[Date Prev][Date Next][Thread Prev][Thread Next][Date Index][Thread Index]

Re: read() and POSIX compliance

Nicholas S Castellano writes:

> POSIX introduces the O_NONBLOCK flag which causes the read() to return
> -1 with errno set to EAGAIN, when the file has no data available but
> is not an end-of-file condition.

 (other names are O_NDELAY and EWOULDBLOCK...)
> I'm thinking along these lines:
>   -call Fcntl(fd, &nbytes, FIONREAD)
>   -call Fread(...)
>   -if Fread() returns 0:  then if nbytes is 0 return -1 with errno =
> 	EAGAIN, otherwise return 0 signifying end-of file.
> This seems valid for the TOS filesystem (since it always gives 1 for
> FIONREAD it will never give EAGAIN) and for the pipefs (which will
> give -1 for FIONREAD at end-of-file [that is, when the other side of
> the pipe is closed] and 0 if there is just no data ready).
> This reasoning breaks down, however, in the case of a device such as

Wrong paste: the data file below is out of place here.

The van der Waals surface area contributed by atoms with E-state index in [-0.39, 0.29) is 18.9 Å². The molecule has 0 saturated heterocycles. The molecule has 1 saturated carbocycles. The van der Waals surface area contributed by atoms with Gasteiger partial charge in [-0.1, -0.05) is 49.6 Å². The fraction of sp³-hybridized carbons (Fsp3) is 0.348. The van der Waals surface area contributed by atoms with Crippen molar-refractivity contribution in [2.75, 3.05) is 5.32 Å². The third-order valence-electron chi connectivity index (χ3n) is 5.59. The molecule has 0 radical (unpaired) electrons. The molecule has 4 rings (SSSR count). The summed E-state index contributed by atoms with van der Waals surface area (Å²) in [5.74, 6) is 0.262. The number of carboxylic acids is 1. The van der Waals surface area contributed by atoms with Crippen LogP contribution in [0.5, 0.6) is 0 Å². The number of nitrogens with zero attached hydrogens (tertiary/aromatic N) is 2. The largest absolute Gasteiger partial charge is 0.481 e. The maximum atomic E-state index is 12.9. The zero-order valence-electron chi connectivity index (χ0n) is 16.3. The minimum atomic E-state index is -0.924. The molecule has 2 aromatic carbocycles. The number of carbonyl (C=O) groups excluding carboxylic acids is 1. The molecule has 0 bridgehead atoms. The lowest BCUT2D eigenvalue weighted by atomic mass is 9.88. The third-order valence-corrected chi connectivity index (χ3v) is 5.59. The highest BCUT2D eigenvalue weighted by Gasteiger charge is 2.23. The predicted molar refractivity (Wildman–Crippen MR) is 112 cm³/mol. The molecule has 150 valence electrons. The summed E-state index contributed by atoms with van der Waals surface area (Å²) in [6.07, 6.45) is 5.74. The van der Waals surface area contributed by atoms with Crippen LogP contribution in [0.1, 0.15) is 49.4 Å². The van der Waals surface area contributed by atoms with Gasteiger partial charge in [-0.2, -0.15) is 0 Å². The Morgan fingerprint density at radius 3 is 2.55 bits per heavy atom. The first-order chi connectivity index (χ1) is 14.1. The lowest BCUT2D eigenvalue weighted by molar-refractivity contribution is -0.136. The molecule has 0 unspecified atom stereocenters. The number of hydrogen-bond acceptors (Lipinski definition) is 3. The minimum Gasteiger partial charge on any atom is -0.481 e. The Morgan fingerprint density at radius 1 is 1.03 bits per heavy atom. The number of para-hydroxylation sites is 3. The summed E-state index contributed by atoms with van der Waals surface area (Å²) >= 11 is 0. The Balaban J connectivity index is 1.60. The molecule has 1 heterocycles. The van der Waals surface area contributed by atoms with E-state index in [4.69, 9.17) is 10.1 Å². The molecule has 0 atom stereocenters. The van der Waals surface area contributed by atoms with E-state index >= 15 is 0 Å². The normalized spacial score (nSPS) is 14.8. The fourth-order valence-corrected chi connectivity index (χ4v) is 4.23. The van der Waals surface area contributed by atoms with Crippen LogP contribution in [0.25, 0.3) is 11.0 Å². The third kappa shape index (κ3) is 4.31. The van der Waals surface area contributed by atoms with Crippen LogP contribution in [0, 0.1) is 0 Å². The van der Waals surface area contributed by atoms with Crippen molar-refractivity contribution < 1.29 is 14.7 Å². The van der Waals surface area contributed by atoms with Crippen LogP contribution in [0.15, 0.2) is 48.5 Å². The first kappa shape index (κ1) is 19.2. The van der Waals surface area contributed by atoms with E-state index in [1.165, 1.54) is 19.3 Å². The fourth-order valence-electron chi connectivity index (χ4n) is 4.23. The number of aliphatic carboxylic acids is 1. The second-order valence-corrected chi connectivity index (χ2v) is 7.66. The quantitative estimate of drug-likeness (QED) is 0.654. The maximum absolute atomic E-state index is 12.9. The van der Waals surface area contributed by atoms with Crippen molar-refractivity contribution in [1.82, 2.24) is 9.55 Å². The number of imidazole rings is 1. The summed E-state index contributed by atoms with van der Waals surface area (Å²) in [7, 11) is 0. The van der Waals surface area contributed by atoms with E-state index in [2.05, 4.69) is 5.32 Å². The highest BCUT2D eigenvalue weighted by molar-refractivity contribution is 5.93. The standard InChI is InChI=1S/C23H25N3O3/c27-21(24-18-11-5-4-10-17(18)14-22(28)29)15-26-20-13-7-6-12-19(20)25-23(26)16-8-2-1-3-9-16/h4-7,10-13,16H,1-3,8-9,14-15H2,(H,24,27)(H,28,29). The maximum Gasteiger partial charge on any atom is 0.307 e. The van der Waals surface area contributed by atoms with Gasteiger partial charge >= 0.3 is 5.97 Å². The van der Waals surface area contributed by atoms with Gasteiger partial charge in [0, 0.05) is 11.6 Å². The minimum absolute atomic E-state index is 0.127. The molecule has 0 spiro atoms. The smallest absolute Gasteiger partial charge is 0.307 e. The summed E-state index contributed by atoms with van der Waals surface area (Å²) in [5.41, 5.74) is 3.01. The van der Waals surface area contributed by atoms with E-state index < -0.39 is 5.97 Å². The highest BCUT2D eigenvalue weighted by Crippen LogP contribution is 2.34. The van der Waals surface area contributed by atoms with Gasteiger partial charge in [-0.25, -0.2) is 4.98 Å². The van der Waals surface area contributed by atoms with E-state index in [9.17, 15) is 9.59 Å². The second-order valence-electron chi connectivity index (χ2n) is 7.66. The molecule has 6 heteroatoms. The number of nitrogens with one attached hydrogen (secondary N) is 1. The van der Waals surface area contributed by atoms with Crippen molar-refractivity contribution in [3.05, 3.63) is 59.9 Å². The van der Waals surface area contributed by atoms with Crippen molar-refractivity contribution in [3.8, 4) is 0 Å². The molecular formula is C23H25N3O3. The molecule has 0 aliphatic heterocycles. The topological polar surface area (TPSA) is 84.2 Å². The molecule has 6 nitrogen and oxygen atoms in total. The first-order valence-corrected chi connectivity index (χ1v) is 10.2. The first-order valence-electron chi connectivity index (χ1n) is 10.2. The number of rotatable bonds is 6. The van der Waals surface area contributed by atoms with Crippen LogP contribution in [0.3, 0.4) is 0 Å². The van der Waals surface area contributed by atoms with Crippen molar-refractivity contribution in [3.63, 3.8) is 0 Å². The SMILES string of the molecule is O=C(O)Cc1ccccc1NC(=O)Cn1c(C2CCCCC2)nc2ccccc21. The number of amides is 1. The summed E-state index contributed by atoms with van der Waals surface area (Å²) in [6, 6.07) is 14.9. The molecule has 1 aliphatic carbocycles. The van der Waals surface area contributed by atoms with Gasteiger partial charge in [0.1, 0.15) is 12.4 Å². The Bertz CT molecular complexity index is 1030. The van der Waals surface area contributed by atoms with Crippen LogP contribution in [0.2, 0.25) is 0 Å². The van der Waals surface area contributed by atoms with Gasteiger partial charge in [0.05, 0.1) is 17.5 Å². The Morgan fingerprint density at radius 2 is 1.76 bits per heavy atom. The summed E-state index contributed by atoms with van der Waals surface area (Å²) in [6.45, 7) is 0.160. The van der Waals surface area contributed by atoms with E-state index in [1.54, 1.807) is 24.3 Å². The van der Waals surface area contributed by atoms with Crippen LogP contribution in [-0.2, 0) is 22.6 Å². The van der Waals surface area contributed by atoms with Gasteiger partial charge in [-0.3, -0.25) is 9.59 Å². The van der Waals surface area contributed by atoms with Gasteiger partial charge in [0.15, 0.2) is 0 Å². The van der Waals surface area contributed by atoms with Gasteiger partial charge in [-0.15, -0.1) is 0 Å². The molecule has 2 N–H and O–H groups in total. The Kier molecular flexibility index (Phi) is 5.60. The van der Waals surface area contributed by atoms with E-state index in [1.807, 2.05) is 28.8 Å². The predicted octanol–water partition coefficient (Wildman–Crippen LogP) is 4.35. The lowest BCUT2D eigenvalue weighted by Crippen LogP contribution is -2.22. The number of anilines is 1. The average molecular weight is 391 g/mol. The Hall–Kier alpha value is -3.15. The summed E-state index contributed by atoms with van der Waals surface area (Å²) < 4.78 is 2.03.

> the shmfs.  This device will give 0 bytes for an FIONREAD when at
> end-of-file, so using the above scheme would mean a non-blocking
> read() on shmfs would never return 0.

 there's more to it...  on ttys 0 can mean no data available, it can
mean `eofc read' (i.e. got ^D) and, should we get a better serial driver
some day that doesn't always think its in local mode :) then it can also
mean `hangup'.  the first case should become EAGAIN, the others not...

 oh and of course between FIONREAD and the actual Fread call you also
have a wonderful race. :-)  i.e. whats when data becomes available just
before it calls Fread...
> I'm a bit stumped.  I think it will be necessary to define the exact
> action of FIONREAD at end-of-file for device drivers in some
> consistent manner in order to make it possible to distinguish EOF from
> a lack of available data.

 i think the only way to get this work is change the kernel and device
drivers `read' functions.  and then maybe turn EAGAIN back into 0 for
TOS domain processes.

 only problem, it seems Eric never has time...